The Fight For Stockton

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Delta College’s Multimedia, History and Political Science departments were co-sponsors in a series of campus candidate forums Oct. 13-14.

The event, also sponsored by the League of Women Voters of San Joaquin County and the National Association for the Advancement of Colored People – Stockton Branch, featured San Joaquin County Supervisor candidates Moses Zapien and Tom Patti and Congressional candidates Jerry McNerney and Tony Amador the first night.

On Oct. 14 both Mayor Anthony Silva and Councilmember Michael Tubbs were asked questions by the panelist in the last of all the forums.

This round brought in a bigger audience, filling all 200 seats in the South Forum, leaving some people to sit and watch the forum by the entrance. 

Audience member Bettina Engelman felt the forum between the two was civil.

“They focused on issues and had similarities in ideas,” Engleman said.

Rachel Lopez, a Bear Creek High School student, expected a “clash” between Silva and Tubbs, given the comments Silva and Tubbs exchanged on a Facebook post made by Silva on Oct. 5. 

“They are just two very different people,” Lopez said, “But I think the debates went well. Didn’t learn anything new.” 

The candidates said they weren’t given enough time to say what they wanted in the forum, due to their limited time to answer questions.

Silva spoke to the Collegian after the Forum.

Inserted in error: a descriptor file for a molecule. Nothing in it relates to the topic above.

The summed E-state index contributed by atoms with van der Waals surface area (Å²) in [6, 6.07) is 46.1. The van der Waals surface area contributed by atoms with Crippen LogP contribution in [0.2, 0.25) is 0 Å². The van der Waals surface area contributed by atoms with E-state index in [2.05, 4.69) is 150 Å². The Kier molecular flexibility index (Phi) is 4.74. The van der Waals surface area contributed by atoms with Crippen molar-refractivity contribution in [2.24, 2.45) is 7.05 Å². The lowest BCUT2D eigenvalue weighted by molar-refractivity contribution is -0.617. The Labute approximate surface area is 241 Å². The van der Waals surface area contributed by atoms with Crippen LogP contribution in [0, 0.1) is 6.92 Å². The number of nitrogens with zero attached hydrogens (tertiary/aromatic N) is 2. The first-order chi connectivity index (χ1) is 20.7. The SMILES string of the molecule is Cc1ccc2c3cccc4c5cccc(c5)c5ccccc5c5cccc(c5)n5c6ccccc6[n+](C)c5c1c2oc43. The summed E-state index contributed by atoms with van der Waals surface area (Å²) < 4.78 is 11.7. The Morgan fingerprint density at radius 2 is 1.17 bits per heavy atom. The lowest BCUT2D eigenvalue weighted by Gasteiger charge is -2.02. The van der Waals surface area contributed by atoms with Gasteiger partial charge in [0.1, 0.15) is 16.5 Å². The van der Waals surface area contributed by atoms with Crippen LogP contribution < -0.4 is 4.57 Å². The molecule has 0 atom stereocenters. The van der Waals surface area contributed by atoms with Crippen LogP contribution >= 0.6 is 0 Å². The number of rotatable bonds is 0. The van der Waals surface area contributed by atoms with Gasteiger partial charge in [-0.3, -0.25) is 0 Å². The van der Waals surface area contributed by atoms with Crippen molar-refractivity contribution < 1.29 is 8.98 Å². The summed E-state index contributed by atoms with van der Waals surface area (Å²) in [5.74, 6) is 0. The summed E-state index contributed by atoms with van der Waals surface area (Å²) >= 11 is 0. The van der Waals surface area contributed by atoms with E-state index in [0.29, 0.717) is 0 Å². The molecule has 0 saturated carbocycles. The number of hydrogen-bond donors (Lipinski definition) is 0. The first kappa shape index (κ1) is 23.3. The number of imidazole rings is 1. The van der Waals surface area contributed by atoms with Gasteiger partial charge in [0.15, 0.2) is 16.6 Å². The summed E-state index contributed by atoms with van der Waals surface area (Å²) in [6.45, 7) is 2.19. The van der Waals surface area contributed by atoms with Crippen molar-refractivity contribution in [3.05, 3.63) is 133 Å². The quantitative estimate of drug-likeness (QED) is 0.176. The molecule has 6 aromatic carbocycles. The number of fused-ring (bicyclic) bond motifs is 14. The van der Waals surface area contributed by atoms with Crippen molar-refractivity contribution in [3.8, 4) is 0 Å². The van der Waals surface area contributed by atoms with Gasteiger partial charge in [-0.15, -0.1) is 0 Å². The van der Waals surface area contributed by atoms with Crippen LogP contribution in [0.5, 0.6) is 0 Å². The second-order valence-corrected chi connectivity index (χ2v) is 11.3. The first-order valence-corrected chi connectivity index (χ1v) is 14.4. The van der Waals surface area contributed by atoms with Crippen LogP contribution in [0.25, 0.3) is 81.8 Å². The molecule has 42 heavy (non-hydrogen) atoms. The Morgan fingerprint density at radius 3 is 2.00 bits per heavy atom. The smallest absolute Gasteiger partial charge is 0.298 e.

“It was too fast and too rushed,” he said before sharing what he wanted to say during the Forum.

The forum was capped at 30 minutes.

“What I wanted to say is that I proposed a hundred unit homeless complex with $400,000. It would have gotten a hundred people off the streets. I had the city manager take a look at my plan and he denied it, saying it was a waste of time. It’s bullsh*t,” said Silva. “Now, those people won’t have anywhere to go once Caltrans gates off underneath the freeways where all those tents are.” 

Tubb’s was also given a chance by the Collegian to expand on points he wanted to make.

“I wanted to touch more on violent crime,” he said. “We can’t stop these crimes by sending cops after gangs in troubled areas. We need to go be smart and go to these red spots with resources for these people, rather than just cops. A better relationship needs to be built between our cops and citizens.”

Politics can be a dirty game, where allegations are made and controversies follow.

Tubb’s and Silva have their fair share of controversies.

Tubbs was arrested and pleaded no contest to a DUI charge in 2014. A gun stolen from Silva took the life of a minor and there are recent allegations against him for playing strip poker and providing alcohol to minors at a youth camp.

Silva told the Collegian these allegations are false.

“The allegations are completely false and were basically designed just to embarrass me and steal an election just weeks before people vote. I am confident the charges will be proven not true.”

Despite that fact Silva and Tubb’s aren’t currently on the best of terms, Silva had some nice things to say about his opponent.

“I rooted for Tubbs,” he said. “I got sucked into his story. But everyone has a story. Michael Tubbs is good, but not yet. Not today.”